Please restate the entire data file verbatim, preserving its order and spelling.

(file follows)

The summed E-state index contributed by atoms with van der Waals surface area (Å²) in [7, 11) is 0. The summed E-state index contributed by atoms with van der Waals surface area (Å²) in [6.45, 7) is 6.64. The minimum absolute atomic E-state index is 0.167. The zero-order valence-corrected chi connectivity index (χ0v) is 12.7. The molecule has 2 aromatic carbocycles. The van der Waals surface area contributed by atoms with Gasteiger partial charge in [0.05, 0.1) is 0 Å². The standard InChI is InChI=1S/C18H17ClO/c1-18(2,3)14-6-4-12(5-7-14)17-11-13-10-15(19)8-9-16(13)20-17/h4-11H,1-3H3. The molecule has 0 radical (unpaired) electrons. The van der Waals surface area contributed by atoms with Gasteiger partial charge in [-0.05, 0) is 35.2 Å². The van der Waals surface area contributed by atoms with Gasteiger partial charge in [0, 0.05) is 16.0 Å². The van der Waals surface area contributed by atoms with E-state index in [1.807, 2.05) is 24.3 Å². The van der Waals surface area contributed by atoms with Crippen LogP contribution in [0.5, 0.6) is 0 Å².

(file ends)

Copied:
The summed E-state index contributed by atoms with van der Waals surface area (Å²) in [7, 11) is 0. The summed E-state index contributed by atoms with van der Waals surface area (Å²) in [6.45, 7) is 6.64. The minimum absolute atomic E-state index is 0.167. The zero-order valence-corrected chi connectivity index (χ0v) is 12.7. The molecule has 2 aromatic carbocycles. The van der Waals surface area contributed by atoms with Gasteiger partial charge in [0.05, 0.1) is 0 Å². The standard InChI is InChI=1S/C18H17ClO/c1-18(2,3)14-6-4-12(5-7-14)17-11-13-10-15(19)8-9-16(13)20-17/h4-11H,1-3H3. The molecule has 0 radical (unpaired) electrons. The van der Waals surface area contributed by atoms with Gasteiger partial charge in [-0.05, 0) is 35.2 Å². The van der Waals surface area contributed by atoms with Gasteiger partial charge in [0, 0.05) is 16.0 Å². The van der Waals surface area contributed by atoms with E-state index in [1.807, 2.05) is 24.3 Å². The van der Waals surface area contributed by atoms with Crippen LogP contribution in [0.5, 0.6) is 0 Å².